Unjust Dismissal Under Canada Labour Code


Fixed Term Contract

One issue that has arisen is whether the existence of a fixed term contract and its natural conclusion by the passing of time, gives rise to an argument of termination for this purpose.

Generally speaking, such a context is not seen as a termination. The terms “dismissed” or “dismissal” are not defined in the Code. Past cases have come to this conclusion. 1 2

Fixed Term Agreement Review

An issue may arise as to whether the agreement is truly a fixed term contract. Such a review will look to the intentions of the parties as may be determined by often circumstantial evidence. The principle that a fixed term contract is that and only that is not one cast in stone. 3

The Board in a decision reviewed persuasive factors as follows, not intended to be all inclusive: 4

  1.    the number of fixed-term contracts signed by the employees;
  2.    the degree of ambiguity of the contracts;
  3.    the specific wording of the contracts;
  4.    the intent of the parties, the signatory to the contracts and their understanding of the contracts;
  5.    the actions and behaviours of the employees and the employer relative to their employment relationship, including actions related to the administration of the contract;
  6.    the representations made by the employer’s officials to the contracted employees;
  7.    the representations made by the employees to the employer; and
  8.    the employment conditions the employees worked under, such as policies and procedures of the employer.

In the immediate case, the Board also saw the ambiguity of the contract and the specific wording employed as also relevant.

As in many cases looking to interpret the employment contract, the Board relied upon an Ontario Court of Appeal decision dealing with this issue: 5

It seems to me that a court should be particularly vigilant when an employee works for several years under a series of allegedly fixed-term contracts. Employers should not be able to evade the traditional protections of the ESA and the common law by resorting to the label of 'fixed-term contract' when the underlying reality of the employment relationship is something quite different, namely, continuous service by the employee for many years coupled with verbal representations and conduct on the part of the employer that clearly signal an indefinite-term relationship.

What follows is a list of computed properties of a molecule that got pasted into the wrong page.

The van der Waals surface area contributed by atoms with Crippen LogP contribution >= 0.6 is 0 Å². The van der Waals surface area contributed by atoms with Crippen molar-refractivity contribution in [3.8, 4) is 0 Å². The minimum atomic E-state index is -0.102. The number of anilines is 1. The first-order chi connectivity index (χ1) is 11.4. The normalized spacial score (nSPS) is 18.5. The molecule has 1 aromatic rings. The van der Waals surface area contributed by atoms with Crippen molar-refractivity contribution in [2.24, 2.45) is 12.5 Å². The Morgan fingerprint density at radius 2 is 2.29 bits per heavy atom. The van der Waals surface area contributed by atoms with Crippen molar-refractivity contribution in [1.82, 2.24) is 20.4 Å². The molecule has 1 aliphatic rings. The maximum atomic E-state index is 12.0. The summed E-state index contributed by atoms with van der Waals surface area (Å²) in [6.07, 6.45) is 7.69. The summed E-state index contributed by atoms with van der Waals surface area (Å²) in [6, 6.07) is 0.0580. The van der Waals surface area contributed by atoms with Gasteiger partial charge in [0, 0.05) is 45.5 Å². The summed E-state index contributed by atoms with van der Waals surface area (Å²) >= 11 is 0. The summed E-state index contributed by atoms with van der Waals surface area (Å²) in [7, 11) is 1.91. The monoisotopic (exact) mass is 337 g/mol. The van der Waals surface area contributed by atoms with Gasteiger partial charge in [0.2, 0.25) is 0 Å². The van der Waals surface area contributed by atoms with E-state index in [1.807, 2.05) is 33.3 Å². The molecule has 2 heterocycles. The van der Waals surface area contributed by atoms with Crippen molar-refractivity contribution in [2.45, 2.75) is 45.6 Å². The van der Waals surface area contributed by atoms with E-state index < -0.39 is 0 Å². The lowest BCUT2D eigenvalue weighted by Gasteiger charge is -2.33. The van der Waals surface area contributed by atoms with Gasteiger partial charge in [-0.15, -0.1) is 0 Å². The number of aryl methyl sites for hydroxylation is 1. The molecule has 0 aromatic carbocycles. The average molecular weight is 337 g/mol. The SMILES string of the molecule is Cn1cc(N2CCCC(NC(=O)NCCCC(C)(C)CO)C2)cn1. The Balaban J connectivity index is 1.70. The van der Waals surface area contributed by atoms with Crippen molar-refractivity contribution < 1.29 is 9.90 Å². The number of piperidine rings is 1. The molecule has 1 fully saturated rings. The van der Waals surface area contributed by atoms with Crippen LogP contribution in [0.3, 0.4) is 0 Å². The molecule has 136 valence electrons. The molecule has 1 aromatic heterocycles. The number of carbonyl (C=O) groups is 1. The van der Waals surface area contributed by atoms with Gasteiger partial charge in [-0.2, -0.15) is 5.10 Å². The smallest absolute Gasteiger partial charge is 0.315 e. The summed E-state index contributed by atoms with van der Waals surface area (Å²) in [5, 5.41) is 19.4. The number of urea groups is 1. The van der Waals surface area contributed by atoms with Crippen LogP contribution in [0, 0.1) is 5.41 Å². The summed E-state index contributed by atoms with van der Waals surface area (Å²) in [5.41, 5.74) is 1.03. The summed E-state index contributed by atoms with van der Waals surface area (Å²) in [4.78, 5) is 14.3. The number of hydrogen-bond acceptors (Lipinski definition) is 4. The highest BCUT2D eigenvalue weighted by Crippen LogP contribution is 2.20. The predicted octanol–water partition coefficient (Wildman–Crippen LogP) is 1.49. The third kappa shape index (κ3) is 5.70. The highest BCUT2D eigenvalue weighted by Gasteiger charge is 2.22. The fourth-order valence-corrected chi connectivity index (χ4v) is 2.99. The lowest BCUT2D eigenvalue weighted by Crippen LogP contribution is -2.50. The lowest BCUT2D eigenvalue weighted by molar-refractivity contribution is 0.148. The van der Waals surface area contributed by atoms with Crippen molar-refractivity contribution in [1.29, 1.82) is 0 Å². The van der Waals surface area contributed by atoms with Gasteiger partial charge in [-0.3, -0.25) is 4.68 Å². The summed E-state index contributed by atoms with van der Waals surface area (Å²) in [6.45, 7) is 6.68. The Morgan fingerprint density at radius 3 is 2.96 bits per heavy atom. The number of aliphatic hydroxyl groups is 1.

The same decision required that “unequivocal and explicit language” be seen to establish a fixed term contract.

In the immediate case in McKay, the Board found that the contract was indeed for a fixed period of time and that there had been no termination.

A Board decision in 2001 considered a contract which contained a defined term probationary period. The words in question read as follows:

Your probation period will run from December 27, 2018 through June 27, 2019. At the end of the probationary period a Performance Evaluation will take place.

As there were no words to suggest that the relationship would then necessarily end, the submission of a fixed term contract failed. 6

Resignation vs Termination

The case law has determined, similar to common law principles, that words spoken in haste or high emotion may not reflect the true intent of the employee. Generally, there must be some other conduct, when viewed objectively, reveals the true intent to resign. Examples of such actions include a lengthy unexplained absence, returning keys or other company property, clearing out personal possessions, requesting a final pay cheque or seeking other employment.

The review then includes a subjective intent to quit and an objective conduct which reveals this intent. 7